The UN Security Council’s new draft resolution imposing sanctions on North Korea will definitely spark its outrage again, however, there are few chances of new nuclear or missile tests, South Korean experts told.
The experts who believe that North Korea will not respond with new provocations to the United Nations Security Council’s (UNSC) resolution explained that by Pyongyang’s striving to reach dialog with the new US administration. Until there is any possibility of president-elect Donald Trump taking a more constructive stance on the North Korean nuclear issue, it is not the interest of Pyongyang to become a target of the international community’s criticism again.
“If the Security Council adopts the resolution, North Korea will demonstrate its resentment, of course, but with assaulting claims only. It is unlikely to carry out new nuclear or missile tests,” Park Won-gon, an international relations professor at Handong Global Universit.
“From the perspective of North Korean diplomacy, Donald Trump is a favorable partner for building up dialog with the USA. And until Trump’s administration has decided its policy on Korea, Pyongyang will not make any provocation that may irritate Washington,” Park assumed.
Nevertheless, there is a probability that North Korea could go as far as intermediate- and short-range missiles launches, and even brief military clashes with South Korea, other experts said. “The UNSC’s new resolution was a hard blow to Kim Jong-un, so there might be Hwasong-10 (BM-25, Musudan) missile launches and minor military actions against South Korea with the use of conventional weapons,” Cho Han-bum, an analyst at the Korea Institute for National Unification.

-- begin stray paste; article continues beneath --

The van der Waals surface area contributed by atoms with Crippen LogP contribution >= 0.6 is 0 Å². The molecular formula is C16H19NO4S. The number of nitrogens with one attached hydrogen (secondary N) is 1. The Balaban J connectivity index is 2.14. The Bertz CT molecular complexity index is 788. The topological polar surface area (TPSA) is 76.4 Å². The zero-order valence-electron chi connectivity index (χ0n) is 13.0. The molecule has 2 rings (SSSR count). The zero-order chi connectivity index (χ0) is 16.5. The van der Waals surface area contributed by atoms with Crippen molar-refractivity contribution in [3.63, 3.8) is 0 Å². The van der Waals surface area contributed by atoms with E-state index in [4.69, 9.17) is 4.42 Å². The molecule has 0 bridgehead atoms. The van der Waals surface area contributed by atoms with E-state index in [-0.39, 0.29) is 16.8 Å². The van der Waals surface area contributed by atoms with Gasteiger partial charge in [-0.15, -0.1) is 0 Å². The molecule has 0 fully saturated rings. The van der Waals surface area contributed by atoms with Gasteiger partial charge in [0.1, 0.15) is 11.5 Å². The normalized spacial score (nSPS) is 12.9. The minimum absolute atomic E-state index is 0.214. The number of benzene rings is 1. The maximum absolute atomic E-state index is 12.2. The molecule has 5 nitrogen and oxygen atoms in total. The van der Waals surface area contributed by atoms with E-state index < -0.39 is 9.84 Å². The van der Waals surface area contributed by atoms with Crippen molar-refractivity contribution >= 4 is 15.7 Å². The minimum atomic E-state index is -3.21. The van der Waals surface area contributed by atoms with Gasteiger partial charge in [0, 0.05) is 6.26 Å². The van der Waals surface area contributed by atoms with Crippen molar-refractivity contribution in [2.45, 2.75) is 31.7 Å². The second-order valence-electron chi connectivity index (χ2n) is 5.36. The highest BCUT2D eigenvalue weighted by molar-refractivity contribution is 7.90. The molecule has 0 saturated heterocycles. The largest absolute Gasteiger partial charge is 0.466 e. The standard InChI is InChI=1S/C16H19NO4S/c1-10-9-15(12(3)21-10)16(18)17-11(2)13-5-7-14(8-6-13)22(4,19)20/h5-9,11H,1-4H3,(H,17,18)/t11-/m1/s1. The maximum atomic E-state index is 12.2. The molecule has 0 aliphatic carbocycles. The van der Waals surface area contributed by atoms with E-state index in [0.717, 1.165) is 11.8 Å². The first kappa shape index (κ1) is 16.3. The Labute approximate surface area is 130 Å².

The expert added that despite all this, new nuclear tests or intercontinental ballistic missile launches will not be carried out before the talks with Trump’s administration.
The experts expressed different opinions on the efficiency of the new sanctions as well.
According to Cho Han-bum, extended sanctions will force Pyongyang to make serious adjustment to its nuclear strategy. North Korean exports reached $3 billion, with $2.5 billion attributable to China, while coal and iron ore are the main export products. Any quantitative limits put on it will become a serious crack-down on North Korea.
“Sanctions have already led to the country’s trade deficit of $700-800 million. North Korea somehow managed to cover this gap with of $500-600 million earned by its workers abroad. But if the new sanctions are adopted the deficit will grow,” Cho Han-bum said.
Park Won-gon, on the contrary, noted that the new resolution only follows the line of the UNSC’s previous resolution 2270, and the new sanctions will be as ineffective as previous sanctions were. “Despite China’s call to resume negotiations on denuclearization, its shadowy trade with North Korea never stopped. In October their trade turnover only grew. New sanctions will only weaken China’s aspirations to fight illegal traffic,” Park said.
The experts noted that the Security Council had difficulties negotiating the new draft resolution with China and Russia. These countries demonstrated their approval of the idea of denuclearization on the Korean Peninsula but were somewhat apathetic about the sanctions.
“China and Russia joined the sanctions in order to condemn North Korean nuclear provocations, but they do not expect the sanctions to solve the denuclearization problem,” Kim Heung-kyu, director of the Ajou University China Policy Institute.
According to the expert, both China and Russia espouse nuclear disarmament, but their interests differ from the motives of South Korea or the USA. From their perspective, the new resolution was a compromise which did not affect their strategic interests, Kim believes.
He assumed that neither China nor Russia boycotted the resolution because both countries are interested in repairing their relations with Washington after the chance given to them by Trump’s election.